Behind the scenes of every successful organization is someone who does the dirty work and doesn’t mind not getting the credit. Such “glue people” are a little like the Holy Spirit as she works in the church.
Athletes, coaches, and fans of all sports know that not every player on a team can be a superstar. No matter how many scorers you have on a basketball team, there’s only one ball. Someone has to play defense, rebound and dive to the floor to keep the thing from going out of bounds.
To stay with basketball for a moment -- and go local -- no one outside of Duke Nation is likely to remember David McClure, a player who graduated last spring. He never showed up on Sportscenter with thunderous dunks or dagger-in-the-heart three-pointers. Reporters rarely gave him the honor of being the post-game interviewee; television commentators seldom or never named him MVP. He did score a game-winning shot once as a junior against Clemson -- but even then, appropriately, the credit went to the player who threw him the dazzling pass (and a certain controversy with the clock that we Dukies choose to forget).
All McClure did most of the time was guard the other team’s best player, rebound like a fiend and do the dirty work to set up his teammates to shine. In short, his play was largely invisible, except to his coaches and teammates and their counterparts on the other bench who knew he helped Duke win. Don’t be surprised if Duke is a worse team this year without him -- nor if the commentators struggle to explain why.
McClure was a “glue guy.” He held the team together by grit and tenacity without being noticed for his own sake. To continue the metaphor, he was sticky, getting his hands on loose balls he shouldn’t have and binding his teammates to one another. He was a leader who was barely noticed even as he led.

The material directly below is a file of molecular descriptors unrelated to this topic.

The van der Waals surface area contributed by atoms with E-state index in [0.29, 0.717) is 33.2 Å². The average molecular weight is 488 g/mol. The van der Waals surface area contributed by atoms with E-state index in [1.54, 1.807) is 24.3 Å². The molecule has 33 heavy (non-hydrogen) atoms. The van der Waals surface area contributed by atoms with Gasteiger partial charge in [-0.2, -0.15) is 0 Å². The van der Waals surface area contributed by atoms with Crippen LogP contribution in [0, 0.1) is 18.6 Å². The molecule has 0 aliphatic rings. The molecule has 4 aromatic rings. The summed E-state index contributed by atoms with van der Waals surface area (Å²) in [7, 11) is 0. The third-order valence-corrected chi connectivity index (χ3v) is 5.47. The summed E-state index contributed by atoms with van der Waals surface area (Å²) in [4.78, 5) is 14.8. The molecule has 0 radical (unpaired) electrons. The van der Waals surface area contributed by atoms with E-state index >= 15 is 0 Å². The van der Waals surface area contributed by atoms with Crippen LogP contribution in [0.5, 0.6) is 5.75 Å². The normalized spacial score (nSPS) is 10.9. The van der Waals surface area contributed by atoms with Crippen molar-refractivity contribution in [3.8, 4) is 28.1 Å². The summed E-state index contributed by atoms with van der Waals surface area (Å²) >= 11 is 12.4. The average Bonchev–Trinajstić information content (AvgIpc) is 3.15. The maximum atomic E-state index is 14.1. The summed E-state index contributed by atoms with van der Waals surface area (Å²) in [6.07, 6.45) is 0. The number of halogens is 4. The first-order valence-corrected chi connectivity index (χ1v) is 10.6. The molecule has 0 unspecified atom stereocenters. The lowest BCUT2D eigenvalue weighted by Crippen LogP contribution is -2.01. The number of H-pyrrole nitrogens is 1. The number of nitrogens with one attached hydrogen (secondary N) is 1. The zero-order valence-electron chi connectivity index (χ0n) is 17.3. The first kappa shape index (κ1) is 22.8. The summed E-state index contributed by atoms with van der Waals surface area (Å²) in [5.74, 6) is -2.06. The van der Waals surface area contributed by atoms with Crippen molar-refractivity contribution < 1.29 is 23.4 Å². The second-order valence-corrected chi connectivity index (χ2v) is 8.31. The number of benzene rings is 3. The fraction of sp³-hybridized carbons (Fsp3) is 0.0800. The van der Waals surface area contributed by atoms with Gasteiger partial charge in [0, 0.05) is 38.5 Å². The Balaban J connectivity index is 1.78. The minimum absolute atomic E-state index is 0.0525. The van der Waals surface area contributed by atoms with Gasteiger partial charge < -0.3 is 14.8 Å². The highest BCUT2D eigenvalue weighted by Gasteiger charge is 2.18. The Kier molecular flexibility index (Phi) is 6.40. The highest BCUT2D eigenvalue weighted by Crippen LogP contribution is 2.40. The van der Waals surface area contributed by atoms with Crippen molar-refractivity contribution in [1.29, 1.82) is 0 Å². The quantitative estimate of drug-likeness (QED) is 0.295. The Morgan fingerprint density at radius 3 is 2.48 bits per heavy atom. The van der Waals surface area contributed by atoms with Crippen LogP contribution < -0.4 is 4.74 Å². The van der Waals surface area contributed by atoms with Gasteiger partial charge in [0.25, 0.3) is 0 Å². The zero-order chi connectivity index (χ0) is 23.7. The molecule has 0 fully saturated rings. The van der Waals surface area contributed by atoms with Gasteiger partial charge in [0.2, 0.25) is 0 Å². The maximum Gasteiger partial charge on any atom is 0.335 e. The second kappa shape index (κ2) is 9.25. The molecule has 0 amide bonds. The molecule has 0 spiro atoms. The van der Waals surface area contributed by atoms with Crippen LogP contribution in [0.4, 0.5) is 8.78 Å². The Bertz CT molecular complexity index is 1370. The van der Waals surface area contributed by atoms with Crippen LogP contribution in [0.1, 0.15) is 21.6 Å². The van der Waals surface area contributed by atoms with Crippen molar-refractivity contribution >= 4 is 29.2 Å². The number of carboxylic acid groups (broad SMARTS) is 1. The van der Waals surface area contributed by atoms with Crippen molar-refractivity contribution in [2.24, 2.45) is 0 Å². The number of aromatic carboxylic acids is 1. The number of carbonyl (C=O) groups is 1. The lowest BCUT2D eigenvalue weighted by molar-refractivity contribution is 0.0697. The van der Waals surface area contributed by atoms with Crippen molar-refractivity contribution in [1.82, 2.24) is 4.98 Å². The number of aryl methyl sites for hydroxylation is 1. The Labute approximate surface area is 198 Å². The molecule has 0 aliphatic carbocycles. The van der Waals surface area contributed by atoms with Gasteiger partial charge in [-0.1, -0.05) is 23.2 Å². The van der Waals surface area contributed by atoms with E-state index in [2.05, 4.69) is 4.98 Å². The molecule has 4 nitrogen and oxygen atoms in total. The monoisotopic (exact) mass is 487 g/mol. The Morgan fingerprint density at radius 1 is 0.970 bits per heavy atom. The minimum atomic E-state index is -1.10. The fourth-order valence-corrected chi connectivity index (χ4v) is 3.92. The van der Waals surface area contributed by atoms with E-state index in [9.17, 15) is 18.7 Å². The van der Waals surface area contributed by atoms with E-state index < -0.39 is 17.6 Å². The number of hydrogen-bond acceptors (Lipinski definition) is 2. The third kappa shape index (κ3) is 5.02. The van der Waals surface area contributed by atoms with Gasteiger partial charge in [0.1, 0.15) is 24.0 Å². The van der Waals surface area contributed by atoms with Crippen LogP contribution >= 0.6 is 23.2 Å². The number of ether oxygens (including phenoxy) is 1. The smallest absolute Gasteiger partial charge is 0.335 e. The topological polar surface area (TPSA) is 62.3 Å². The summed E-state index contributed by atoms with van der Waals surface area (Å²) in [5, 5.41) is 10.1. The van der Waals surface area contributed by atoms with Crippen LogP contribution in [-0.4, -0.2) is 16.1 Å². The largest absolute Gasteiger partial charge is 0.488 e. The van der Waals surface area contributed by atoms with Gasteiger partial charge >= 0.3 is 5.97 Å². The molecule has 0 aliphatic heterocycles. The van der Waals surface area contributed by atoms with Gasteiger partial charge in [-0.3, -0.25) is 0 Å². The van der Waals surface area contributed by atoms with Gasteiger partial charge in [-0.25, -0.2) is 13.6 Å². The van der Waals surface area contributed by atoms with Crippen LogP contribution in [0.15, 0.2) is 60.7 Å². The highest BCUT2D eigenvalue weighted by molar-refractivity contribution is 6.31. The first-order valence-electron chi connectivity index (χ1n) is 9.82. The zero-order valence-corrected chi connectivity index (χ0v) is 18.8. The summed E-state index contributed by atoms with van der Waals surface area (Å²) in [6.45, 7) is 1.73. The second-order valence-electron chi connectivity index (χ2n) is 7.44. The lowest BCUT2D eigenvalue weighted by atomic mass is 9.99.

To risk blasphemy, he was a bit like the Holy Spirit. The patristics scholar Joseph Lienhard wrote an essay years ago about St. Augustine’s interest in the odd biblical word “glue.” When Augustine hears the word in the psalter (they mostly read Scripture aloud in the ancient world rather than read it silently), he thinks immediately of the Holy Spirit. In Augustine’s theology, the Spirit is the glue, or the love, between the Father and the Son. Likewise the Spirit is the One who glues us creatures to the Son and so to the Father.
This glue work is not easy. Augustine argues against what we might call “charismatic” opponents who think salvation does not require participation in the church: “For charity itself, which holds people together in a knot of unity, would not have a means of infusing souls and almost mixing them together if people could teach nothing to people.” The very difficulty of arguing over the meaning of Scripture in church becomes, by God’s grace, the glue that binds us together, the pitch and tar that seal us to one another as surely as the glue in Augustine’s world. We need glue because of the brokenness between us in this age of human sin and frailty, and thanks be to God that the Spirit glues the shards of our life back together even as we sinners go on smashing things.
Glue people are leaders. Even if we cannot see them lead most of the time. The Eastern Orthodox theological tradition speaks of the Spirit as the shy member of the Trinity -- she points not to herself but to Christ. David McClure, and the glue people in all of our organizations, could not agree more.
Jason Byassee is an executive director of Leadership Education at Duke Divinity.